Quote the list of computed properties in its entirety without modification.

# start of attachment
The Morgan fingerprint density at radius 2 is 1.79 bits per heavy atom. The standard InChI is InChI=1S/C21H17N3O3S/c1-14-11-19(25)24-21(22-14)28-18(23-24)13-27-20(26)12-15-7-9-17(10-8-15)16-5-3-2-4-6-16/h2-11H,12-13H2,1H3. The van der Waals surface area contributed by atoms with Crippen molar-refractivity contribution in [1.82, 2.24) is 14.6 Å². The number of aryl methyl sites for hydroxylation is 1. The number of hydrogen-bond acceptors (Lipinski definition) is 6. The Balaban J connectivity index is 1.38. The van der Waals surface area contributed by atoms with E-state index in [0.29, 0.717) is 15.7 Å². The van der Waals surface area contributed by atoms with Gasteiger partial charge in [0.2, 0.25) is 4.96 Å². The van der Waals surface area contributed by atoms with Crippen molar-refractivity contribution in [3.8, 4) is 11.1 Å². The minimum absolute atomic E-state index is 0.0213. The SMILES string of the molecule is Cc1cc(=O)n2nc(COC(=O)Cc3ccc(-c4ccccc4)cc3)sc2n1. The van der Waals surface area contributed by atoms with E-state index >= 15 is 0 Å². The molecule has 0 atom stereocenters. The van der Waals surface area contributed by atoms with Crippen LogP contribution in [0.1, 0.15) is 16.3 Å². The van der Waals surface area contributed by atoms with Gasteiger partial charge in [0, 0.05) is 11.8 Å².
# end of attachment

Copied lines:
The Morgan fingerprint density at radius 2 is 1.79 bits per heavy atom. The standard InChI is InChI=1S/C21H17N3O3S/c1-14-11-19(25)24-21(22-14)28-18(23-24)13-27-20(26)12-15-7-9-17(10-8-15)16-5-3-2-4-6-16/h2-11H,12-13H2,1H3. The van der Waals surface area contributed by atoms with Crippen molar-refractivity contribution in [1.82, 2.24) is 14.6 Å². The number of aryl methyl sites for hydroxylation is 1. The number of hydrogen-bond acceptors (Lipinski definition) is 6. The Balaban J connectivity index is 1.38. The van der Waals surface area contributed by atoms with E-state index in [0.29, 0.717) is 15.7 Å². The van der Waals surface area contributed by atoms with Gasteiger partial charge in [0.2, 0.25) is 4.96 Å². The van der Waals surface area contributed by atoms with Crippen molar-refractivity contribution in [3.8, 4) is 11.1 Å². The minimum absolute atomic E-state index is 0.0213. The SMILES string of the molecule is Cc1cc(=O)n2nc(COC(=O)Cc3ccc(-c4ccccc4)cc3)sc2n1. The van der Waals surface area contributed by atoms with E-state index >= 15 is 0 Å². The molecule has 0 atom stereocenters. The van der Waals surface area contributed by atoms with Crippen LogP contribution in [0.1, 0.15) is 16.3 Å². The van der Waals surface area contributed by atoms with Gasteiger partial charge in [0, 0.05) is 11.8 Å².